|Eco-restructuring: Implications for sustainable development (UNU, 1998, 417 pages)|
|Part II: Restructuring sectors and the sectoral balance of the economy|
|10. The restructuring of tropical land-use systems|
The quest for sustainable development in the present historical context poses new, deep challenges to the ways we define problems, identify solutions, and implement actions. This reflects directly upon the issues of the feasibility of sustainable development and of capacity-building for sustainable development.
The prevailing mind-set in development and other areas is showing critical inadequacies. Indeed, in a number of cases, the very success of classical compartmentalized approaches has led to the aggravation of the environmental and developmental problems addressed. Even the language and metaphors we use may be hindering discussions about sustainable development.3 Of more immediate concern, the present historical context and dynamics exhibit major differences from those of the past few decades.
The need for a change in direction was officially recognized at the Earth Summit at Rio de Janeiro in June 1992. However, the new direction is not yet clearly defined; moreover, most of the discussions and recommendations are still quite compartmentalized. Sustainable development requires: the integration of economic, social, cultural, political, and ecological factors; the constructive articulation of top down approaches to development with bottom up or grass-roots initiatives; the simultaneous consideration of local and global dimensions and of the way they interact; and a broadening of the space- and time-horizons to accommodate the need for intragenerational as well as intergenerational equity.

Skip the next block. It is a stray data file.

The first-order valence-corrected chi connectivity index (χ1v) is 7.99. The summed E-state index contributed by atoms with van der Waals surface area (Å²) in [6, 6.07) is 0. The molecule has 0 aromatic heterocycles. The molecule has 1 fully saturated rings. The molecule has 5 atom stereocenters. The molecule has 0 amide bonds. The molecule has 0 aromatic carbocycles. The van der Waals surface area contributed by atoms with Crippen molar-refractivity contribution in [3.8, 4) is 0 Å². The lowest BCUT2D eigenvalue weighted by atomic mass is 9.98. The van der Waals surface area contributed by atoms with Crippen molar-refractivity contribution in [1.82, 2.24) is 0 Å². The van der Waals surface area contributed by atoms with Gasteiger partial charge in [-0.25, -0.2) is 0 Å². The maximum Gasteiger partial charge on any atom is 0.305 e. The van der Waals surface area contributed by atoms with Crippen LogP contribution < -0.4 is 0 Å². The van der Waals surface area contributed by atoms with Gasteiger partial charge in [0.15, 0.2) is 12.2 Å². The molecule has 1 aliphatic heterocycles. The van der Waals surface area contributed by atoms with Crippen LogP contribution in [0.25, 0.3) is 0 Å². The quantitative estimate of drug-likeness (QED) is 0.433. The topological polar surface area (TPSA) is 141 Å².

All of this has direct implications for capacity-building. The question of what kind of capacity is needed to foster sustainable development and to implement Agenda 21 and other necessary initiatives in a practical and relevant way must be addressed. Capacity-building certainly cannot be limited to the transfer of knowledge and skills from the North to the South.
Many aspects of what is called capacity-building involve traditional activities such as reinforcing institutions, developing skills, education, and training for science, technology and decision-making, the transfer of technology, mostly in reference to the South where these elements are critically scarce. However, capacity-building for sustainable development, in a world marked by a technological, economic, and political revolution and global interdependence, must be based upon the capacity for learning to learn, to cope with change and knowledge gaps, to combine different viewpoints and aspirations constructively, to tackle interlinkages and complexity, to integrate rational thinking with emotional experience, to transform knowledge into wisdom. It is very likely that this will require new kinds of institutions and new institutional mechanisms. This type of capacity still needs to be developed, both in the South and in the North. Although external financial support will be required in the South, the basic challenge holds globally, and the cross-fertilization between different experiences could result in powerful synergies.
Agriculture will represent one of the most important activities in the new path, and it will have to be conceived of in a much broader sense than now. Agriculture will have to become more than a food or an industrial crop production activity; it will have to encompass the stewardship of the earth's resources. The sustainable and increased production of food and the sustainable management of the renewable natural resources need to be integrated and complement each other in such a way as to meet the needs of present and future generations while preserving and even enhancing environmental quality. Using the power, flexibility, and understanding offered by the new and emerging technologies and scientific developments, blended when appropriate with traditional technologies, agriculture will eventually become synonymous with sustainable and productive management of eco-resources, which will include not only the soil, plant and animal varieties, and water, but biodiversity (in its double function of economic resource and basic ecological regulator), ecological functions and services such as watershed and climate regulation, chemical cycling, etc.